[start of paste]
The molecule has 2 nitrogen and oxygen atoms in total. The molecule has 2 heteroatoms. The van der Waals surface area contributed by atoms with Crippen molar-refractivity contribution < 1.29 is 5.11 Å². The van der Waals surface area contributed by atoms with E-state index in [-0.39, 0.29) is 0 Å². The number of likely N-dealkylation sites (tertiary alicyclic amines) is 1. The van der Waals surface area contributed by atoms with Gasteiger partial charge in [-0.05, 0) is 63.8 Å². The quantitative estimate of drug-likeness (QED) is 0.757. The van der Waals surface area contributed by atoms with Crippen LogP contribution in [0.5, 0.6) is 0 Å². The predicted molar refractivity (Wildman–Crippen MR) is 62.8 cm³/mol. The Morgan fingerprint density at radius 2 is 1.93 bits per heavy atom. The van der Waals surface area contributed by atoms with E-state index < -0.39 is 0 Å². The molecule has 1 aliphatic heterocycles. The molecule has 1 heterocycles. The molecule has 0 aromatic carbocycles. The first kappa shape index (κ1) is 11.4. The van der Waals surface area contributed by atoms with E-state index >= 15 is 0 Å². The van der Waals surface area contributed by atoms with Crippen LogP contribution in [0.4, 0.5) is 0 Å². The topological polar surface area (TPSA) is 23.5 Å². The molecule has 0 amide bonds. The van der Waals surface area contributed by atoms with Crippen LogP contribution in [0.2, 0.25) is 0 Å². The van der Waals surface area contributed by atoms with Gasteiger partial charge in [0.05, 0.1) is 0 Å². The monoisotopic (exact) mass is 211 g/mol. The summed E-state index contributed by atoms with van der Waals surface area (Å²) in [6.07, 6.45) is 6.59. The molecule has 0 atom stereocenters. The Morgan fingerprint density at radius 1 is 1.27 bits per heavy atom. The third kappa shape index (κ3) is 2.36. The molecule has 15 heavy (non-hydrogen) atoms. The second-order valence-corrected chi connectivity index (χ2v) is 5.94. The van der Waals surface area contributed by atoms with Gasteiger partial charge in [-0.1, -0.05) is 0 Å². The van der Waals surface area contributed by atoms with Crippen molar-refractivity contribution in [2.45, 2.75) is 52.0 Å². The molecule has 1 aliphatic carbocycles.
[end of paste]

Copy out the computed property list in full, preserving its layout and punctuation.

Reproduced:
The molecule has 2 nitrogen and oxygen atoms in total. The molecule has 2 heteroatoms. The van der Waals surface area contributed by atoms with Crippen molar-refractivity contribution < 1.29 is 5.11 Å². The van der Waals surface area contributed by atoms with E-state index in [-0.39, 0.29) is 0 Å². The number of likely N-dealkylation sites (tertiary alicyclic amines) is 1. The van der Waals surface area contributed by atoms with Gasteiger partial charge in [-0.05, 0) is 63.8 Å². The quantitative estimate of drug-likeness (QED) is 0.757. The van der Waals surface area contributed by atoms with Crippen LogP contribution in [0.5, 0.6) is 0 Å². The predicted molar refractivity (Wildman–Crippen MR) is 62.8 cm³/mol. The Morgan fingerprint density at radius 2 is 1.93 bits per heavy atom. The van der Waals surface area contributed by atoms with E-state index < -0.39 is 0 Å². The molecule has 1 aliphatic heterocycles. The molecule has 1 heterocycles. The molecule has 0 aromatic carbocycles. The first kappa shape index (κ1) is 11.4. The van der Waals surface area contributed by atoms with E-state index >= 15 is 0 Å². The van der Waals surface area contributed by atoms with Crippen LogP contribution in [0.4, 0.5) is 0 Å². The topological polar surface area (TPSA) is 23.5 Å². The molecule has 0 amide bonds. The van der Waals surface area contributed by atoms with Crippen LogP contribution in [0.2, 0.25) is 0 Å². The van der Waals surface area contributed by atoms with Gasteiger partial charge in [0.05, 0.1) is 0 Å². The monoisotopic (exact) mass is 211 g/mol. The summed E-state index contributed by atoms with van der Waals surface area (Å²) in [6.07, 6.45) is 6.59. The molecule has 0 atom stereocenters. The Morgan fingerprint density at radius 1 is 1.27 bits per heavy atom. The third kappa shape index (κ3) is 2.36. The molecule has 15 heavy (non-hydrogen) atoms. The second-order valence-corrected chi connectivity index (χ2v) is 5.94. The van der Waals surface area contributed by atoms with Gasteiger partial charge in [-0.1, -0.05) is 0 Å². The van der Waals surface area contributed by atoms with Crippen molar-refractivity contribution in [2.45, 2.75) is 52.0 Å². The molecule has 1 aliphatic carbocycles.